“When did we last use pay stub banks?” came the question.
The look on my face must have said a lot. The question was repeated. Still, I had no clue.
I had returned to the Aiken Standard office for the retirement reception of longtime friend and colleague David Boyd.
The question came a third time. I searched in my mind for any time we even had pay stubs, much less pay stub banks – whatever they were. Nothing was clicking.
As age creeps up, memory issues have been increasing. Remembering the names of acquaintances I’ve known for years is sometimes problematic. Finding the right word when speaking or writing takes a few seconds or longer. Fortunately, in writing, the time doesn’t matter. Not so when conducting a conversation.
The two who were talking started describing the “pay stub banks” and it finally occurred to me that they were referring to something that was in use at the newspaper when I first darkened the doors more than 40 years ago: pasteup banks.
In the days when newspapers were put together a strip of type at a time, the pasteup banks were the tables where pages were assembled. At the Aiken Standard we had more than a dozen with each table holding two pages for the next edition scheduled to print. A dummy (map outline) for each page showed the composing room individual exactly where each story, headline and picture were to be placed.
The sudden question about “pay stub banks” had caused my mind to go in a direction far afield from the old composing room. All I heard was something about pay stubs. It’s funny that the ear and the brain don’t always synchronize when it comes to the sounds they encounter.
Fortunately for my sanity, a friend in the room overheard the conversation. She came up to me a few minutes later and asked if I understood the discussion to be about “pay stub banks.” She is a much younger journalist who heard the words the same as I. She had never worked in the pasteup world of newspapers.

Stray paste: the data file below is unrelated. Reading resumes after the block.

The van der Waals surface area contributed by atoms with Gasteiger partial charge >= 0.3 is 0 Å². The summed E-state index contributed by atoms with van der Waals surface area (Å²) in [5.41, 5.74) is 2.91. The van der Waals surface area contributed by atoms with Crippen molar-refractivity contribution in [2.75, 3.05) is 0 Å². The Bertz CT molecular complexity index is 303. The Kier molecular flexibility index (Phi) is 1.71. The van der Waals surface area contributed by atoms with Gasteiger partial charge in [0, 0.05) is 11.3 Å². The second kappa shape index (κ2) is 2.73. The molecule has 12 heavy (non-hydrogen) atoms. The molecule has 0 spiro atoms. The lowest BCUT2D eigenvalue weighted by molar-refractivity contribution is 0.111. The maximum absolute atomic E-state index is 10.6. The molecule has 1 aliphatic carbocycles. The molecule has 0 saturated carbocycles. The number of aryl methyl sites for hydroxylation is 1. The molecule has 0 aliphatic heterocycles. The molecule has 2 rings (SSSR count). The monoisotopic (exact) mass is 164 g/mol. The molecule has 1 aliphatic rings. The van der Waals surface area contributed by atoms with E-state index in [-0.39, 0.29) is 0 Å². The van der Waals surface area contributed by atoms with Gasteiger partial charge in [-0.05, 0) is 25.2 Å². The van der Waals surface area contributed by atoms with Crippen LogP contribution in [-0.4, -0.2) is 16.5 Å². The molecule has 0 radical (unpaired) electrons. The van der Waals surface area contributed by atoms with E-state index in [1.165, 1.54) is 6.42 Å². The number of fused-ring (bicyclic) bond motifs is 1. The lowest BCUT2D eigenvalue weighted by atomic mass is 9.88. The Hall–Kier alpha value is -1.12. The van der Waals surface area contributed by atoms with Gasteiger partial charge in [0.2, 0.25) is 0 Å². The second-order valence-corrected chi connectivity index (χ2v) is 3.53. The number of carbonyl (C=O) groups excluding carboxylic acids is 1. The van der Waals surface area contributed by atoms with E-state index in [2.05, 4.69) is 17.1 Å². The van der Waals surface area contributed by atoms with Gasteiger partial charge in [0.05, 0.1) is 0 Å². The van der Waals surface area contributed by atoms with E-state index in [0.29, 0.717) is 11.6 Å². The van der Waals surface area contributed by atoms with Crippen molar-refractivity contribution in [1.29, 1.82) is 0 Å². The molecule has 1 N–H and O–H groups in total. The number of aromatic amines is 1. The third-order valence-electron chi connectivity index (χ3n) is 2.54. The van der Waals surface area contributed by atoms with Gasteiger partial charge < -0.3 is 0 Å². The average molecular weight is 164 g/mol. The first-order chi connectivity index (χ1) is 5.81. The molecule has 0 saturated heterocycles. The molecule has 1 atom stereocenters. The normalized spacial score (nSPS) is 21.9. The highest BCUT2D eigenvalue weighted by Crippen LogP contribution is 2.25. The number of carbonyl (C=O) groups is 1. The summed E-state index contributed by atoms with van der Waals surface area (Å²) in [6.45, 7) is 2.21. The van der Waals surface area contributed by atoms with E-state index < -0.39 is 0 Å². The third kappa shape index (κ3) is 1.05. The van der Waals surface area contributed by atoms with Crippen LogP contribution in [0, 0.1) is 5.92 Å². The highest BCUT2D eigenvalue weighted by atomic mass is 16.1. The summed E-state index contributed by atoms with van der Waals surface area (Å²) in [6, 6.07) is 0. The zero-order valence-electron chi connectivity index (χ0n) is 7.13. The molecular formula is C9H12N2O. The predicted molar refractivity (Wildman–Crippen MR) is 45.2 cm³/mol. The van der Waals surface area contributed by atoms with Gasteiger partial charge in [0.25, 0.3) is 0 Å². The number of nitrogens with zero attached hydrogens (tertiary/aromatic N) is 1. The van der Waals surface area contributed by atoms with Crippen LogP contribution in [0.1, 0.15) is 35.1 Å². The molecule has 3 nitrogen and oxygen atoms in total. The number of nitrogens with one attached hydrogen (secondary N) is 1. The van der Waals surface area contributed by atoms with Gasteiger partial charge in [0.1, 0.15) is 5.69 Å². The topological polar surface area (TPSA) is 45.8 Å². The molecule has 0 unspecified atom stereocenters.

Years ago when our middle daughter was 6, she got excited when a certain song came on the radio. “Pumpkin wings,” she said when the music started playing.
No, there was no song called “Pumpkin Wings,” but that is what she heard. The Mr. Mister song that reached No. 1 in 1985 was “Broken Wings.” But that is not what our daughter’s brain registered.
What we think we hear and what is actually delivered are often quite different.
Our oldest daughter learned at 2 or 3 the patriotic song “God Bless America.” She belted it out in her best toddler voice all the way “to the oceans white with foam” where her ears told her something different. With great feeling and high volume, she sang “from the mountains to the prairies to the oceans white befoam ...”
While the words “white befoam” made no sense, probably much of the song consisted of nonsensical sounds to her. She was a little kid who had never been to a prairie and perhaps not even to a mountain at that time. We make sense of what we hear based on our experiences.
In a world where many messages are coming at us in rapid succession, it is important that we take the time to listen, not just to hear. Listening requires that we understand the concepts and information being sent our way. If we don’t understand, we ask questions until we do.
At a time when messages of a political nature are being thrown our way daily, it is incumbent on us to listen, ask questions and not be confused. Whether it’s pumpkin wings, oceans white befoam or pay stub banks, our job is to pay attention and make sure we receive the message as it is intended.